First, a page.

If one approaches the question from the canonical point of view, one must say that far from every rite of the divine services of the Church and not every legal norm has been established by a specially enacted resolution. St. Basil the Great, in his 87th canon , states that in the Church custom has the force of law. In another canon (91), St. Basil writes: "From the dogmas and preachings preserved in the Church, we have some in doctrine set forth in writing, and others, which have come down to us from apostolic tradition, we have received in secret, both of which have equal force as regards piety. Accordingly, no one gainsays these, at least no one that has any experience at all in ecclesiastical matters. For if we should undertake to discard the customs not set forth in the Scriptures, as though they had no great force, we would unwittingly do damage to that which is most important in the Gospel, and would turn our preaching into empty words. For example, to mention the first and most common custom: Who has taught in writing those that put their hope on the name of our Lord Jesus Christ to sign themselves with the sign of the Cross? What Scripture has instructed us to face East when we pray? Which of the saints has left us in writing the words pronounced at the exhibition of the Bread and Cup of Blessing? For we are not, even content with those words with which the apostles or the Gospel mentioned, but before and after them have added yet others, on the ground that they contribute greatly to enhance the Mystery, receiving them from teachings not found in the Scriptures. We bless the water, of baptism and the oil of anointing, and even the person baptized, according to which canons found in the Scriptures? Is this not preserved according to silent and mystical tradition?"  Interpreting the 87th canon of St. Basil the Great, Bishop Nikodim Milash correctly states that a custom has always had the same force as law in the Church, provided that its institution was authorized by the Church and if it has been sanctified by long existence (The Canons of the Orthodox Church with Interpretations, vol. II, p. 426, Novi Sad, 1895). Indeed, a whole array of the canons of the Church protects one or another her norm as established by ancient custom. Such canons are canons 7 and 18 of the First Ecumenical Council, canons 2 and 7 of the Second, canon 8 of the Third, and canons 39 and 102 of the Sixth and the Fathers of the Seventh Ecumenical Council, in their canon 7, which ordered the reaffirmation of the custom of placing in the foundations of churches the holy relics which had been removed by the iconoclasts, likewise commanded that other customs abandoned by the iconoclasts be reconfirmed, and "in accordance with both the written and the unwritten law they must prevail."  The council subjected anyone who consecrates churches without holy relics to deposition for having transgressed the traditions of the Church. Thus, if other canons enumerated by us point to ancient tradition or custom as a canonical norm, the 7th canon of the Seventh Ecumenical Council contains also a sanction (deprival of rank) against those that transgress the unwritten laws of the Church which had never particularly been proclaimed, but which had been preserved in ancient customs. Civil jurisprudence acknowledges the so-called common law, but nowhere does it have such significance as in the Church, for her customs are an expression of the faith which she has preserved as a treasury of truth, and their violation not only causes scandal, but can even lead to heresy and great discord. The great heresy which took the form of the rejection of reverence for icons—the pretext that such veneration had no scriptural basis, but was based solely on custom—serves as a clear proof of the correctness of this assertion.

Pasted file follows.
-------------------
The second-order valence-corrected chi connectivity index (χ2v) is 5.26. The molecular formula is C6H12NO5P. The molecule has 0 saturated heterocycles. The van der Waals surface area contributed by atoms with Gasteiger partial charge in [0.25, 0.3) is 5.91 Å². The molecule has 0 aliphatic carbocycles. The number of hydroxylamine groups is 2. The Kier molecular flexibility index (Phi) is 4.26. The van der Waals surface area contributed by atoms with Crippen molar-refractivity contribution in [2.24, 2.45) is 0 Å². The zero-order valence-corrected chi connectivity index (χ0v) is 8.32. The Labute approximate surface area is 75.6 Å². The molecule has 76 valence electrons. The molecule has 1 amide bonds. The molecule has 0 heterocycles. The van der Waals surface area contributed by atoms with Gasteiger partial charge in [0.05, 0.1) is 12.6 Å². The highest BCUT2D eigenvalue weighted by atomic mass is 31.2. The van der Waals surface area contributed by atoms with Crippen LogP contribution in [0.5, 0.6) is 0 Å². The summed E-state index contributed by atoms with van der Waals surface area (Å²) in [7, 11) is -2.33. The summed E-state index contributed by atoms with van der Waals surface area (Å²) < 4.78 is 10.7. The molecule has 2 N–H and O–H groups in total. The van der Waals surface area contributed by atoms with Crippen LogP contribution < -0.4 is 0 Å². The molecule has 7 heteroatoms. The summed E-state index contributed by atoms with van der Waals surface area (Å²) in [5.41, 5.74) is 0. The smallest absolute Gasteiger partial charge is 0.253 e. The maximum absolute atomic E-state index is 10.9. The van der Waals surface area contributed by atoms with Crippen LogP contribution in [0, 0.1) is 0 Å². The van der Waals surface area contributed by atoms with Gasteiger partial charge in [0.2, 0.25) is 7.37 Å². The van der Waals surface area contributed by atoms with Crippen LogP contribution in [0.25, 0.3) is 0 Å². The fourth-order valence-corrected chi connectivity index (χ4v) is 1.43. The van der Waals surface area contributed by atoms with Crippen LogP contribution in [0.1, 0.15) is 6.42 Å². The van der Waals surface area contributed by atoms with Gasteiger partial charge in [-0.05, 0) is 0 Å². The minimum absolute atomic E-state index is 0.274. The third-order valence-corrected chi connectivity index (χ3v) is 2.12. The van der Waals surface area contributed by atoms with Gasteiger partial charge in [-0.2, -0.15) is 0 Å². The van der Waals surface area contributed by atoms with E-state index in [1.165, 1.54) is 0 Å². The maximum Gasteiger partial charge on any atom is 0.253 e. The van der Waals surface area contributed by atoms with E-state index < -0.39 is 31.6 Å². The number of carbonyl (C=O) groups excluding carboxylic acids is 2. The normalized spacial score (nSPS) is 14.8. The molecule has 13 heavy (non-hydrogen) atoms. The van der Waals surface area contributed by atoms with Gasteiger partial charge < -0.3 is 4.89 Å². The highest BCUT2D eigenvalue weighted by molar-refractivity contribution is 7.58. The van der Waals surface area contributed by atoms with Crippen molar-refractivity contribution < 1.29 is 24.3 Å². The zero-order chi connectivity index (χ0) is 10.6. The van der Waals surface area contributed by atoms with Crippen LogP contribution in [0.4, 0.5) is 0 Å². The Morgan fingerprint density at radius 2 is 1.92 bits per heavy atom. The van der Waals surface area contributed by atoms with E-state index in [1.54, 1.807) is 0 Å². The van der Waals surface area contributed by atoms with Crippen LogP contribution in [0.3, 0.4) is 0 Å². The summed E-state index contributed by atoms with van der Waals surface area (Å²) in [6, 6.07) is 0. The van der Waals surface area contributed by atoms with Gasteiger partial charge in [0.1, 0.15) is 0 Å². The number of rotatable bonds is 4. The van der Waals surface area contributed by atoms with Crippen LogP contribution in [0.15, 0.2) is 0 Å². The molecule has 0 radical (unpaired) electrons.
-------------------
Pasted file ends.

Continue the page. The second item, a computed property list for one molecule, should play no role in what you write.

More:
The mode of burial which alone has been established and manifested as lawful is clearly evident from the funeral service. Therein it is plainly indicated that, after the conclusion of the funeral service, the body is committed to the earth: "And thus, taking up the remains, we go forth to the grave, all the people following, preceded by the priest. And the relics are placed in the grave. The hierarch, or priest, taking up dirt with a spade, spreads it above the relics in a cross-wise fashion, saying: 'The earth is the Lord's and the fulness thereof, the world and all that dwell therein. . .' (Ps. 23:1). And thus, they cover the grave as usual."